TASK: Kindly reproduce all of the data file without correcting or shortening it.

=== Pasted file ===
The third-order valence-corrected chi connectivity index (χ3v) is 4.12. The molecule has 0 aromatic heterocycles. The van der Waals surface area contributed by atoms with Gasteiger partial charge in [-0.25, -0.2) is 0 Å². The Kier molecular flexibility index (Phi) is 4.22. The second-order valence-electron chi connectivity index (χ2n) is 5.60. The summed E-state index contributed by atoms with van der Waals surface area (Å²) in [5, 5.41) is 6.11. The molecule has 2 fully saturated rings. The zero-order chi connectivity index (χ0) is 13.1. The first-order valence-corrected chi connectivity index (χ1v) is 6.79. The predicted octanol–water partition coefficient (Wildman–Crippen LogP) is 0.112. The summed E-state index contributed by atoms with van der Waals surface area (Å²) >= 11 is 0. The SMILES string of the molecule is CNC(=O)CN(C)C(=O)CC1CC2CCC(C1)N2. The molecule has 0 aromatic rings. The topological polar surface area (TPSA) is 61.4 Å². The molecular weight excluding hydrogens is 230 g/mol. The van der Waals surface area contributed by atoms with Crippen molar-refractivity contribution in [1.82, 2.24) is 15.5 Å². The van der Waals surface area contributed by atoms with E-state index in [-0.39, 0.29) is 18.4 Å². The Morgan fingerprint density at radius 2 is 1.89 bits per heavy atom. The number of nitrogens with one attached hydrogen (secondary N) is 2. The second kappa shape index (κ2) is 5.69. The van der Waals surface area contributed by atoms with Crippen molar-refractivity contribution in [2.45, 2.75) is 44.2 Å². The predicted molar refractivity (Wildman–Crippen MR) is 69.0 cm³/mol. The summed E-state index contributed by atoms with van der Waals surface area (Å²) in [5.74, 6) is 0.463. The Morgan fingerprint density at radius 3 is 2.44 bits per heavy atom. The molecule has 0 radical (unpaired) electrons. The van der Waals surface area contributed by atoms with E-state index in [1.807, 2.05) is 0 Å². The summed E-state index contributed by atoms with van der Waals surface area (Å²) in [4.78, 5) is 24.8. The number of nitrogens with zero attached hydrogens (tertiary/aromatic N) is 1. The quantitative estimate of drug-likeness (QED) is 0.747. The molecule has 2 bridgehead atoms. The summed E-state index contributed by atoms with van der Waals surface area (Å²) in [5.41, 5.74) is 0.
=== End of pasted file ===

The third-order valence-corrected chi connectivity index (χ3v) is 4.12. The molecule has 0 aromatic heterocycles. The van der Waals surface area contributed by atoms with Gasteiger partial charge in [-0.25, -0.2) is 0 Å². The Kier molecular flexibility index (Phi) is 4.22. The second-order valence-electron chi connectivity index (χ2n) is 5.60. The summed E-state index contributed by atoms with van der Waals surface area (Å²) in [5, 5.41) is 6.11. The molecule has 2 fully saturated rings. The zero-order chi connectivity index (χ0) is 13.1. The first-order valence-corrected chi connectivity index (χ1v) is 6.79. The predicted octanol–water partition coefficient (Wildman–Crippen LogP) is 0.112. The summed E-state index contributed by atoms with van der Waals surface area (Å²) >= 11 is 0. The SMILES string of the molecule is CNC(=O)CN(C)C(=O)CC1CC2CCC(C1)N2. The molecule has 0 aromatic rings. The topological polar surface area (TPSA) is 61.4 Å². The molecular weight excluding hydrogens is 230 g/mol. The van der Waals surface area contributed by atoms with Crippen molar-refractivity contribution in [1.82, 2.24) is 15.5 Å². The van der Waals surface area contributed by atoms with E-state index in [-0.39, 0.29) is 18.4 Å². The Morgan fingerprint density at radius 2 is 1.89 bits per heavy atom. The number of nitrogens with one attached hydrogen (secondary N) is 2. The second kappa shape index (κ2) is 5.69. The van der Waals surface area contributed by atoms with Crippen molar-refractivity contribution in [2.45, 2.75) is 44.2 Å². The predicted molar refractivity (Wildman–Crippen MR) is 69.0 cm³/mol. The summed E-state index contributed by atoms with van der Waals surface area (Å²) in [5.74, 6) is 0.463. The Morgan fingerprint density at radius 3 is 2.44 bits per heavy atom. The molecule has 0 radical (unpaired) electrons. The van der Waals surface area contributed by atoms with E-state index in [1.807, 2.05) is 0 Å². The summed E-state index contributed by atoms with van der Waals surface area (Å²) in [4.78, 5) is 24.8. The number of nitrogens with zero attached hydrogens (tertiary/aromatic N) is 1. The quantitative estimate of drug-likeness (QED) is 0.747. The molecule has 2 bridgehead atoms. The summed E-state index contributed by atoms with van der Waals surface area (Å²) in [5.41, 5.74) is 0.